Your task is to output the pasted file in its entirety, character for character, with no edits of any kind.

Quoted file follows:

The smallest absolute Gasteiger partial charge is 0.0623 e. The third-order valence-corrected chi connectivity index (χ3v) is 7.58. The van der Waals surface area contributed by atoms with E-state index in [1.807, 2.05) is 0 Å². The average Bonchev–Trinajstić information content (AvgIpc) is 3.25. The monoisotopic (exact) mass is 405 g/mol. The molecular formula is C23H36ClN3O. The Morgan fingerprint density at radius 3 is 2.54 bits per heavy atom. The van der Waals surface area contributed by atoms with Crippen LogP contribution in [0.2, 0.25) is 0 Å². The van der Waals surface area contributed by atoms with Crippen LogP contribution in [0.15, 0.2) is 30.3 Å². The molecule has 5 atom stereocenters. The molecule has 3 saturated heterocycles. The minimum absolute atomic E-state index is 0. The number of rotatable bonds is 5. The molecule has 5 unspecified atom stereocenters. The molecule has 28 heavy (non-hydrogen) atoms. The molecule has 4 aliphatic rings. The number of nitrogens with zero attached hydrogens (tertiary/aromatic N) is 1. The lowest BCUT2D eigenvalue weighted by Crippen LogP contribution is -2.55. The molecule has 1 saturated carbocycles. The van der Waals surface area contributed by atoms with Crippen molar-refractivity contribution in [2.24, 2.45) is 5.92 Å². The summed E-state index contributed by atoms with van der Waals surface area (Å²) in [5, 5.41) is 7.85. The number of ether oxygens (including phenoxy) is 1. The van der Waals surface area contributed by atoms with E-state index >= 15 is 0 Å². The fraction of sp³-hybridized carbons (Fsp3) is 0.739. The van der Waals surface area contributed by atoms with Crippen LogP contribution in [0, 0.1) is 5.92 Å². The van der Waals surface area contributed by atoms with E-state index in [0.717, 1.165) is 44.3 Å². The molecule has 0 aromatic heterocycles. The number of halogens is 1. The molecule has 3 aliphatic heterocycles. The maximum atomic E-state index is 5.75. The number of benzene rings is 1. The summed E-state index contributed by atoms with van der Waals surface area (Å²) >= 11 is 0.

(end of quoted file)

The smallest absolute Gasteiger partial charge is 0.0623 e. The third-order valence-corrected chi connectivity index (χ3v) is 7.58. The van der Waals surface area contributed by atoms with E-state index in [1.807, 2.05) is 0 Å². The average Bonchev–Trinajstić information content (AvgIpc) is 3.25. The monoisotopic (exact) mass is 405 g/mol. The molecular formula is C23H36ClN3O. The Morgan fingerprint density at radius 3 is 2.54 bits per heavy atom. The van der Waals surface area contributed by atoms with Crippen LogP contribution in [0.2, 0.25) is 0 Å². The van der Waals surface area contributed by atoms with Crippen LogP contribution in [0.15, 0.2) is 30.3 Å². The molecule has 5 atom stereocenters. The molecule has 3 saturated heterocycles. The minimum absolute atomic E-state index is 0. The number of rotatable bonds is 5. The molecule has 5 unspecified atom stereocenters. The molecule has 28 heavy (non-hydrogen) atoms. The molecule has 4 aliphatic rings. The number of nitrogens with zero attached hydrogens (tertiary/aromatic N) is 1. The lowest BCUT2D eigenvalue weighted by Crippen LogP contribution is -2.55. The molecule has 1 saturated carbocycles. The van der Waals surface area contributed by atoms with Crippen molar-refractivity contribution in [2.24, 2.45) is 5.92 Å². The summed E-state index contributed by atoms with van der Waals surface area (Å²) in [5, 5.41) is 7.85. The number of ether oxygens (including phenoxy) is 1. The van der Waals surface area contributed by atoms with E-state index >= 15 is 0 Å². The fraction of sp³-hybridized carbons (Fsp3) is 0.739. The van der Waals surface area contributed by atoms with Crippen LogP contribution in [0, 0.1) is 5.92 Å². The van der Waals surface area contributed by atoms with E-state index in [0.717, 1.165) is 44.3 Å². The molecule has 0 aromatic heterocycles. The number of halogens is 1. The molecule has 3 aliphatic heterocycles. The maximum atomic E-state index is 5.75. The number of benzene rings is 1. The summed E-state index contributed by atoms with van der Waals surface area (Å²) >= 11 is 0.